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Terms in this set (46)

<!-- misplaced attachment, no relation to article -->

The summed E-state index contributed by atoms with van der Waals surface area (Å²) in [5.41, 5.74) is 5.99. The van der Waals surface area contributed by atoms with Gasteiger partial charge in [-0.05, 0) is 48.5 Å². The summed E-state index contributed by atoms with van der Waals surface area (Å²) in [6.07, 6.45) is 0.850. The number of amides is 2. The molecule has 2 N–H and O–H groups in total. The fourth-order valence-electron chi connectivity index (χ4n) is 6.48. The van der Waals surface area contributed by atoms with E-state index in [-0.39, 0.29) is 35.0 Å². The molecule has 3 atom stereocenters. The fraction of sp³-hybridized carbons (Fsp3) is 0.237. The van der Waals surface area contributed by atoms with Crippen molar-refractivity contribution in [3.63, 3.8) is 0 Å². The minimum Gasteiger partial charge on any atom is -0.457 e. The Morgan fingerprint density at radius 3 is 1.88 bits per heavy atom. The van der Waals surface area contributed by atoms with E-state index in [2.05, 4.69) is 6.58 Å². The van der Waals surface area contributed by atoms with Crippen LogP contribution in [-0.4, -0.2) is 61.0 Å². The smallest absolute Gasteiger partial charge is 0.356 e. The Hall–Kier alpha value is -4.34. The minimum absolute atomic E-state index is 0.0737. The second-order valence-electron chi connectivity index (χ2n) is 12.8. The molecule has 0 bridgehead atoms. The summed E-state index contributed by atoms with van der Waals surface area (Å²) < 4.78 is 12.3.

Frustrationthe psychological experience produced by the blocking of a desired goal or fulfillment of a perceived needPossible reactions to frustration:aggression: actions meant to harm or destroy displaced aggression: taking out one's frustrations on some less threatening or more available target, a form of displacement escape or withdrawal: leaving the presence of a stressor, either literally or by a psychological withdrawal into fantasy, drug abuse, or apathyConflictpsychological experience of being pulled toward or drawn to two or more desires or goals, only one of which may be attainedApproach-approach conflictconflict occurring when a person must choose between two desirable goalsAvoidance-avoidance conflictconflict occurring when a person must choose between two undesirable goalsApproach-avoidance conflictconflict occurring when a person must choose or not choose a goal that has both positive and negative aspectsdouble approach-avoidance conflictconflict in which the person must decide between two goals, with each goal possessing both positive and negative aspectsmultiple approach-avoidance conflictconflict in which the person must decide between more than two goals, with each goal possessing both positive and negative aspectssympathetic systemresponds to stressful eventsparasympathetic systemrestores the body to normal functioning after the stress has ceasedGeneral Adaptation Syndrome (GAS):the three stages of the body's physiological reaction to stress, including alarm, resistance, and exhaustionImmune systemthe system of cells, organs, and chemicals of the body that responds to attacks from diseases, infections, and injuries -negatively affected by stressPsychoneuroimmunologythe study of the effects of psychological factors such as stress, emotions, thoughts, and behavior on the immune systemHeart diseasestress puts people at higher risk for heart diseaseDiabetestype 2 diabetes is associated with excessive weight gain and occurs when pancreas insulin levels become less efficient as the body size increasesCancer: natural killer cell immune system cell responsible for suppressing viruses and destroying tumor cellsCognitive appraisal approachstates that how people think about a stressor determines, at least in part, how stressful that stressor will becomeprimary appraisalthe first step in assessing a stressor, which involves estimating the severity of a stressor and classifying it as either a threat or a challengesecondary appraisalthe second step in assessing a threat, which involves estimating the resources available to the person for coping with the stressorType A personalityperson who is ambitious, time conscious, extremely hardworking, and tends to have high levels of hostility and anger as well as being easily annoyedType B personalityperson who is relaxed and laid-back, less driven and competitive than Type A, and slow to angerType C personalitypleasant but repressed person, who tends to internalize his or her anger and anxiety and who finds expressing emotions difficultHardy personalitya person who seems to thrive on stress but lacks the anger and hostility of the Type A personalityOptimistspeople who expect positive outcomesPessimistspeople who expect negative outcomesBurnoutnegative changes in thoughts, emotions, and behavior as a result of prolonged stress or frustrationSocial factors increasing the effects of stressinclude poverty, stresses on the job or in the workplace, and entering a majority culture that is different from one's culture of origin.Acculturative stressstress resulting from the need to change and adapt a person's ways to the majority culturefour methods of acculturationintegration assimilation separation marginalizationSocial-support systemthe network of family, friends, neighbors, coworkers, and others who can offer support, comfort, or aid to a person in needCoping strategiesactions that people can take to master, tolerate, reduce, or minimize the effects of stressorsproblem-focused copingcoping strategies that try to eliminate the source of a stress or reduce its impact through direct actionsemotion-focused copingcoping strategies that change the impact of a stressor by changing the emotional reaction to the stressorMeditationmental series of exercises meant to refocus attention and achieve a trancelike state of consciousnessConcentrative meditationform of meditation in which a person focuses the mind on some repetitive or unchanging stimulus so that the mind can be cleared of disturbing thoughts and the body can experience relaxationReceptive meditationform of meditation in which a person attempts to become aware of everything in immediate conscious experience, or an expansion of consciousness